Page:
But we spent those March, April, May really concerned about that, like “How can we stretch this money out? We don’t know what’s going to happen… How long this pandemic is going to last…” to meeting MacKenzie’s team and having that conversation and realizing that in a day, we got a near eight-figure gift — more money in one day that we had raised in the last two, three years. And it was like a whole new level of scenario planning. It was like, “Let’s scenario plan for our biggest and wildest ambitions of what we want to do as an organization!”
And we’re starting to do some of those things. So I had mentioned that earlier about us doubling the number of fellows. A big part is because of Mackenzie and her belief in what we’re doing around that work.
Denver: It is amazing. No matter how bold a leader is, we all have our own limiting beliefs that kind of keep us in place. And when those limiting beliefs begin to go away and expand, that is an absolutely great feeling, and it just runs through the organization, the adrenaline.
You’re a nonprofit organization. So you’re really familiar with philanthropic institutions. What are some of the changes you would advocate these institutions, foundations, and other givers make to help foster greater inclusion and greater equity, both in the sector itself and in society at large?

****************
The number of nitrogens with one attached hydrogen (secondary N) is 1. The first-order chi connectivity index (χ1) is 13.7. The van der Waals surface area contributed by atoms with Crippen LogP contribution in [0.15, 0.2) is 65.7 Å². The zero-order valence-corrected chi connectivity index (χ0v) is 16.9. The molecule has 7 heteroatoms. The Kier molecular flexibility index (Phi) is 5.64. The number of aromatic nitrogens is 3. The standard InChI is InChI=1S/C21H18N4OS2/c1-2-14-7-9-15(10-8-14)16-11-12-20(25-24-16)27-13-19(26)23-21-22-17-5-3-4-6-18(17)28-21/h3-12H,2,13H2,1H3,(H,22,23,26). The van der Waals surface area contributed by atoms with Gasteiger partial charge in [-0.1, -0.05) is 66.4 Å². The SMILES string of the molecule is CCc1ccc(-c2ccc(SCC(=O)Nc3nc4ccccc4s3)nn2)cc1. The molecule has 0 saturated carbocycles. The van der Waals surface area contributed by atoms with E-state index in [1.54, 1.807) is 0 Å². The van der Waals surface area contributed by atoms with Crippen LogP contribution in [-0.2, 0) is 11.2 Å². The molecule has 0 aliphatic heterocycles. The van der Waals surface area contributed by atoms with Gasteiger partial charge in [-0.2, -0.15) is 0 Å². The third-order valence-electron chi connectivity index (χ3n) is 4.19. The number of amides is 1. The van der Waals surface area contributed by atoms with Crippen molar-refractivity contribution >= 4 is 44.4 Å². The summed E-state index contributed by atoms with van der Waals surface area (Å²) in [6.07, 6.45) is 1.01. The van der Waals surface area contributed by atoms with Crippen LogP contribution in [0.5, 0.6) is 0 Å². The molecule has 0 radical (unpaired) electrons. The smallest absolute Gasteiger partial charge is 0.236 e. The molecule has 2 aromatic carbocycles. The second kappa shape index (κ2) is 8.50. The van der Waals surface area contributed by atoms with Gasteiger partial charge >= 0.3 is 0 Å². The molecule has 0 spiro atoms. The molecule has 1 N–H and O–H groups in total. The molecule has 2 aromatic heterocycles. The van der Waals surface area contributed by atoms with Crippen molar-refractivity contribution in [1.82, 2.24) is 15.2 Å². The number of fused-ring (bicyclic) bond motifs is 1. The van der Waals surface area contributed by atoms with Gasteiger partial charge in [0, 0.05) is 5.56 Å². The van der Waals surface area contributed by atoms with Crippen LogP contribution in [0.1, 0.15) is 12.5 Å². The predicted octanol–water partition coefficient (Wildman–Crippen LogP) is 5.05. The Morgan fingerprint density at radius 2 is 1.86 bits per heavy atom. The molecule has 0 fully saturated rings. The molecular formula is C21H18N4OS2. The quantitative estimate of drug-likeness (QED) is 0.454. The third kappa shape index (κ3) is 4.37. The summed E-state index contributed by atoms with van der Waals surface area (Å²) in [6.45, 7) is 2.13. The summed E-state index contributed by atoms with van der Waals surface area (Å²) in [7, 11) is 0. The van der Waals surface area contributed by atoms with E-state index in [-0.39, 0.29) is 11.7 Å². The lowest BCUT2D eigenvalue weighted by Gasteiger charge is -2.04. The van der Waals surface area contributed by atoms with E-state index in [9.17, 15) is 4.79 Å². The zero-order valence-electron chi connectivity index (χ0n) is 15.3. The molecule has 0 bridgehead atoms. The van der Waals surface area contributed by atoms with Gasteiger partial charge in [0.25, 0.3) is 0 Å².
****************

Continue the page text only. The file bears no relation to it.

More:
Aaron: So some of the things that I would advise foundations and other philanthropic institutions, or even people to do if they want to be more inclusive, is: one, track the data. Do you even know who you’re talking to? Do you know who you’re giving to? It’s hard to be more inclusive. It’s hard to even be able to evaluate your behavior if you aren’t even tracking that. And in a world where we track a lot of data, and foundations…as entrepreneurs and nonprofits track data, I think that’s one really simple data point to be able to track.
And that’s one of the things we talk about with philanthropists. We have a program called the Capital Collaborative, where we work with funders and philanthropists on this. And that’s one of the first things that we do, is we ask them to show us your numbers. They’re always asking grantees to do the same. And it’s one of those humbling moments I think for many people because you can have a vision of who you are and what you’re doing, but the data is right there. So I think that’s number one.
Number two is– we begin to see this more and more in the last year, which makes you realize that it’s possible and that rules can be changed — but to give more general operation dollars. So much is tied to projects and tracking budgets, and I just think to myself, the amount of money and extra work it takes for our team to track these budgets on a line-by-line basis, that could be money spent on actually doing the work. And then you play like this Tetris trying to figure out how to match all these dollars together.
Denver: It sounds like you’re twisted like a pretzel by the time you’re finished.